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USDA Finds More Show Pigs With H1N1 Flu Virus

Six pigs shown at the Minnesota State Fair last month have been confirmed as having had the pandemic H1N1 flu virus, the U. S. Agriculture Department said Oct. 29.

The USDA said it is running confirmatory tests on samples from another six pigs that tested positive for the virus during preliminary tests. Some of those samples were collected at the South Dakota State Fair, the USDA said.

“People cannot get this flu from eating pork or pork products,” the USDA said in a memo about the results.

The USDA found the virus in the first U. S. hog on Oct. 19 – one of the six positives from the Minnesota State Fair.

The virus, which infected as many as 5.7 million Americans between April and July, is commonly called swine flu.

The swine samples were taken as part of a research project that documents flu viruses in settings where people and hogs interact.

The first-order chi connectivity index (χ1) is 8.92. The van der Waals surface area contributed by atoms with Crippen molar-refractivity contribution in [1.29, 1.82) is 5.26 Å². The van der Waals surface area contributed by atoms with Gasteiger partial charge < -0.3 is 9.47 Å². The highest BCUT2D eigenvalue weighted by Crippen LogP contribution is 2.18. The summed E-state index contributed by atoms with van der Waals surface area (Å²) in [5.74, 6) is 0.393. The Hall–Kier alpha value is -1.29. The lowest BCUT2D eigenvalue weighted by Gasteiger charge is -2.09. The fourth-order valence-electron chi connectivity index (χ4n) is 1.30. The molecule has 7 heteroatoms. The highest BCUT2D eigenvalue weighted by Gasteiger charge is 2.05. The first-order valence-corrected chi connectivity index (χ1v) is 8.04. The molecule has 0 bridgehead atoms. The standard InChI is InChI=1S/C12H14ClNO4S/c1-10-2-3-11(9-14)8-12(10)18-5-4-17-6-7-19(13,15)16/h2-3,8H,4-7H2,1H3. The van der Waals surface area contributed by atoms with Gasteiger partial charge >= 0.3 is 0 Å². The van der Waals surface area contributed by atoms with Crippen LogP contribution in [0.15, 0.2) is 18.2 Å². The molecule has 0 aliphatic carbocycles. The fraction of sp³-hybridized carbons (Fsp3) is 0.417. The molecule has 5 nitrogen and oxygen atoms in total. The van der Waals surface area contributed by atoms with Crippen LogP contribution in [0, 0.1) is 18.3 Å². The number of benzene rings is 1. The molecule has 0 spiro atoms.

The project, funded by the U. S. Centers for Disease Control and Prevention, tested 57 samples from pigs at the Minnesota fair and 45 samples from the South Dakota fair.

There are no plans to conduct further tests on the samples that were negative for the flu, the USDA said.

The USDA said hog producers need to guard against the spread of the flu in hogs from people who are sick with the virus. Flu viruses, which are airborne, can pass back and forth between people and pigs.

The new strain of H1N1 virus, which has genetics from humans, birds and swine, likely circulated undetected in pigs for at least a decade before jumping to humans, according to an expert at the University of Arizona.

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